I always thought I had a pretty good childhood. Each winter, my father would make a skating rink in the back yard, which we and our friends would use for noisy hours on end. And when we came in bright pink and shivering, Mom defrosted us with mugs full of homemade hot chocolate. I had a grandmother who let me eat dessert first and an aunt who invited us to her cottage each summer for long weeks spent doing absolutely nothing in a way only a pre-Space-Invaders child could do. If there was one thing missing from my youth, it was a dog.
I now know the missing element was actually an orchard.
The pears went bad so I called on the plums. The plums started to go so I... reached for the ice cream maker. I could have made preserves, but I had too few plums to make jam worthwhile. The fruit would have slipped from iffy to unusable by the time I had found the jars, sterilized them, heated the water bath, located the labels... No, I needed a quick fix. Plus, I'm still in the any-excuse-to-use-my-brand-spanking-new-food-processor stage.
The result of my plum panic is a palate cleansing sorbet -- the kind you get in fancy restaurants between courses. You won't want to sit down to a big bowl of this -- unless you've got a lot of chocolate sauce on hand. It's fresh, intense and if you don't rasp away too much of the orange pith, very smooth. It's ideal for a hot summer day. Of course, I created it just as the autumn winds whip in.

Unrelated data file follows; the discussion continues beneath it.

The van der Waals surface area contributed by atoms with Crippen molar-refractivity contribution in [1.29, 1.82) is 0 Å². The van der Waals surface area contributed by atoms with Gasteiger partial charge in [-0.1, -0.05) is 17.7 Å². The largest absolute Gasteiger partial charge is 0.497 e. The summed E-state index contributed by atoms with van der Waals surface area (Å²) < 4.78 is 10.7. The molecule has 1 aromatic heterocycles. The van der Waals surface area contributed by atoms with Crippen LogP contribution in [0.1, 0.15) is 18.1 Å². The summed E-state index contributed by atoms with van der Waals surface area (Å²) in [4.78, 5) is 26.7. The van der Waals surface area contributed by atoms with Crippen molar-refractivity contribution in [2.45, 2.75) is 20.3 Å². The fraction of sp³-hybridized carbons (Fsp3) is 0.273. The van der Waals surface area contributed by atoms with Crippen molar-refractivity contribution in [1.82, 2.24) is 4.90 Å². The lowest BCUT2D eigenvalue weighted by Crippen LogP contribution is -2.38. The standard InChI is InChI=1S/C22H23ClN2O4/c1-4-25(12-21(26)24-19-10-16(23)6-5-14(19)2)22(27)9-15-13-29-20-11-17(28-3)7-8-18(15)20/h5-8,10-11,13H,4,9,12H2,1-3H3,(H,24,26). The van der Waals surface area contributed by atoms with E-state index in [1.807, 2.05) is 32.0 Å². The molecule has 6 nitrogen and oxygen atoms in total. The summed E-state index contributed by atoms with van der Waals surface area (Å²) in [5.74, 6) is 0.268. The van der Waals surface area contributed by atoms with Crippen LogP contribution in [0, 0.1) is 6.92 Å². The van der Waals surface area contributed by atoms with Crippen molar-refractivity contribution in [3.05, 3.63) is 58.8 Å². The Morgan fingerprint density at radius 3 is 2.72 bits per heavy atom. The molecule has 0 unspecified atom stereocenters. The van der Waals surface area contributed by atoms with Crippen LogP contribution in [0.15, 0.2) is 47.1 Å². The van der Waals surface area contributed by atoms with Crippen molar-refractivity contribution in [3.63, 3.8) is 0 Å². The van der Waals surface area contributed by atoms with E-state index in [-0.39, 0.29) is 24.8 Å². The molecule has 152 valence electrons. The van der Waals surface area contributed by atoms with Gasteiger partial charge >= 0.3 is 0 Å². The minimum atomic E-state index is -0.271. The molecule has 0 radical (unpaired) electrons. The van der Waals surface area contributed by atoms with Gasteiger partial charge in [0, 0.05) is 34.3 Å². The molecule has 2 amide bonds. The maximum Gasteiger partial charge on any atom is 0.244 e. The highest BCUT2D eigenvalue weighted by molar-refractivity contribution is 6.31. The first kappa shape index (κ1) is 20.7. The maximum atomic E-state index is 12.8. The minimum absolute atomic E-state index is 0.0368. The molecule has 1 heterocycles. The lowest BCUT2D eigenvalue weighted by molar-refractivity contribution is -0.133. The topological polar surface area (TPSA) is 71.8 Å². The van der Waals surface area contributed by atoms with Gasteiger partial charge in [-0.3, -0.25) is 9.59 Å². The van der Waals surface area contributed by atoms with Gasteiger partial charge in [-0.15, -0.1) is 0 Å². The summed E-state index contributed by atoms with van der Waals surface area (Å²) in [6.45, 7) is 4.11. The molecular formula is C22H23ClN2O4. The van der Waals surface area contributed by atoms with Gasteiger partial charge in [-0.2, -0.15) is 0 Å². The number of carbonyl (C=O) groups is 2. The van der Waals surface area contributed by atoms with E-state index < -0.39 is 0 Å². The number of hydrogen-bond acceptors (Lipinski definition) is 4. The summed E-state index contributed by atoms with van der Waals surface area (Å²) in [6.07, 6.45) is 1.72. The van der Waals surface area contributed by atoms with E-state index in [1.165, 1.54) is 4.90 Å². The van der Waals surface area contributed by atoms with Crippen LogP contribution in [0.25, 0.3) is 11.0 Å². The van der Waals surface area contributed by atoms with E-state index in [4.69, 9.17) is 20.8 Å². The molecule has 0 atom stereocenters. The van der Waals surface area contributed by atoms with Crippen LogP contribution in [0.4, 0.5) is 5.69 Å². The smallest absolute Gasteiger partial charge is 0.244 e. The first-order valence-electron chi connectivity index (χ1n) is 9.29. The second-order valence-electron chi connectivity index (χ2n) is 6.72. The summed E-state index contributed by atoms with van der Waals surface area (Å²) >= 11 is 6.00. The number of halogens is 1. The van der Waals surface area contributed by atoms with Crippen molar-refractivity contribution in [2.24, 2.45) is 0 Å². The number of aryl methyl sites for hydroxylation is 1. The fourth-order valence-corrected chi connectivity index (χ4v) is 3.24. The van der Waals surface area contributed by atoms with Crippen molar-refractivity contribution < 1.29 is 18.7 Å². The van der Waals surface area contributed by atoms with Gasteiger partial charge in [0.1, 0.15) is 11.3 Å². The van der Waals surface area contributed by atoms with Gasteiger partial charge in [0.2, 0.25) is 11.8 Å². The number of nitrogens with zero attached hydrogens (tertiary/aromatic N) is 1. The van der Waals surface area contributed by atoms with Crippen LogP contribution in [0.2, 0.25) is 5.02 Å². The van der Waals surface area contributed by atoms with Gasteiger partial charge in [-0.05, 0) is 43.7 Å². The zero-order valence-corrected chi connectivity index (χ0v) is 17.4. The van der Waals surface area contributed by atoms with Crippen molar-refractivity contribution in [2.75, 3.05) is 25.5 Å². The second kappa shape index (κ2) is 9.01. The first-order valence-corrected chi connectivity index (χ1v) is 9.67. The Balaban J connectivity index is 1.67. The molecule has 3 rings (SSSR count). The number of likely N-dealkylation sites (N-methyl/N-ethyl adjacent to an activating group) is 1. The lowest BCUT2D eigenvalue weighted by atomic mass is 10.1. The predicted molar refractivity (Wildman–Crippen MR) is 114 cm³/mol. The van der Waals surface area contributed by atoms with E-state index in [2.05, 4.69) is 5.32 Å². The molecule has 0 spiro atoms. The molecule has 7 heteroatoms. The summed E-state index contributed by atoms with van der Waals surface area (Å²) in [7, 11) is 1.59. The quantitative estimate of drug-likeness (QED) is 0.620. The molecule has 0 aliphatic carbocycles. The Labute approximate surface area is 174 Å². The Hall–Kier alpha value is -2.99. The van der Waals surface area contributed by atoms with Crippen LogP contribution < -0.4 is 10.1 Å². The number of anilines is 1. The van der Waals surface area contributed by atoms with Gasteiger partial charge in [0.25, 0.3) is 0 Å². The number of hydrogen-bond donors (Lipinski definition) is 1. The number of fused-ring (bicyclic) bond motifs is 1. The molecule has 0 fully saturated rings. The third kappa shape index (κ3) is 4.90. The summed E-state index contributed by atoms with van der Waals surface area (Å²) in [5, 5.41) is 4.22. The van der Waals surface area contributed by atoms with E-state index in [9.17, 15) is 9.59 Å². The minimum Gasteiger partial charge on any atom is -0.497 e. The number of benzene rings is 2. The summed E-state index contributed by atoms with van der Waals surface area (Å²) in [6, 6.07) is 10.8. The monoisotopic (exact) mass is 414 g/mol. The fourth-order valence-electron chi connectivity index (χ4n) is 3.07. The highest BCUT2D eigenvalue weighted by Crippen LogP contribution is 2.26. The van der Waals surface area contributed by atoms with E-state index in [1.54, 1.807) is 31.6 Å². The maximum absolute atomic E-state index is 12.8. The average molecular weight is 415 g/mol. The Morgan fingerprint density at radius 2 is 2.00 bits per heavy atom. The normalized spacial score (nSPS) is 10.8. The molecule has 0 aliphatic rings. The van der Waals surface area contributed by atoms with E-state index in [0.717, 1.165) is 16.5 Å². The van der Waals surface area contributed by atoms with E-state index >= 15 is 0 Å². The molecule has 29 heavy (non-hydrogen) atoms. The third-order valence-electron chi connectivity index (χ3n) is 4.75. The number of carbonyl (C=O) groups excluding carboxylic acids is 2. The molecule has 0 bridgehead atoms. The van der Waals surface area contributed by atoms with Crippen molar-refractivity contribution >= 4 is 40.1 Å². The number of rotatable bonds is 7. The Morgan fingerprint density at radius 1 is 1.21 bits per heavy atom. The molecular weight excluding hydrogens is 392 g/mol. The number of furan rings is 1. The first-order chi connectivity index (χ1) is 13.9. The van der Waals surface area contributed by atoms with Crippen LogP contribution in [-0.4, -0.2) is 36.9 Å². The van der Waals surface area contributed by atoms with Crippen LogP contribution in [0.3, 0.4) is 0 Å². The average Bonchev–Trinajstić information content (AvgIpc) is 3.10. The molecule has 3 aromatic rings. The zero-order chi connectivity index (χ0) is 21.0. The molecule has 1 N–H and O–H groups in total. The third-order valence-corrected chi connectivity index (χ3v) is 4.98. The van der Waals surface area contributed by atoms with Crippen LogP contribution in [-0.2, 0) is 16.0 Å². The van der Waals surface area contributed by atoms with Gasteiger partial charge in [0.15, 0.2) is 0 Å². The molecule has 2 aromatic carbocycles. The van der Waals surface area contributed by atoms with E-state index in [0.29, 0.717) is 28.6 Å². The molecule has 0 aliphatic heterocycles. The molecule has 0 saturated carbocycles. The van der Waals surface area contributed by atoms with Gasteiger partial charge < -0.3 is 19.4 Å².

Little Jack Horner's got nothing on me. What's he got? A corner, a thumb and a nursery rhyme no one understands. Me? I've got fresh plums and frangipane. That's right. You heard me. Frangipane. I know. It sounds like a resort cocktail, but it's really just fancy food talk for a filling made with ground almonds. And plums and almonds go together like boozy fruit-based cocktails and tiny paper umbrellas -- or sneaky little boys and pies -- so this was combination seemed obvious.
I had pastry left over from the annual Thanksgiving Concord Grape Pie -- enough to make a 6-inch tart. So, I got creative with the plums. Compared to the in-your-face-I'm-a-GRAPE pie, this one is subtle. But subtle's good.
Good enough to stick your thumb in.
This recipe is enough to make me eat my words. I don't like marzipan, I find Emeril Lagasse's TV persona annoying (his toothpaste commercials were the final straw for me) and I avoid pre-packaged items on principle. And yet, this recipe, which became a favourite within two bites, calls for almond paste, boxed puff pastry and is adapted from the Bam Master himself. Like I said, I'm eating my words. And more galette than is good for me.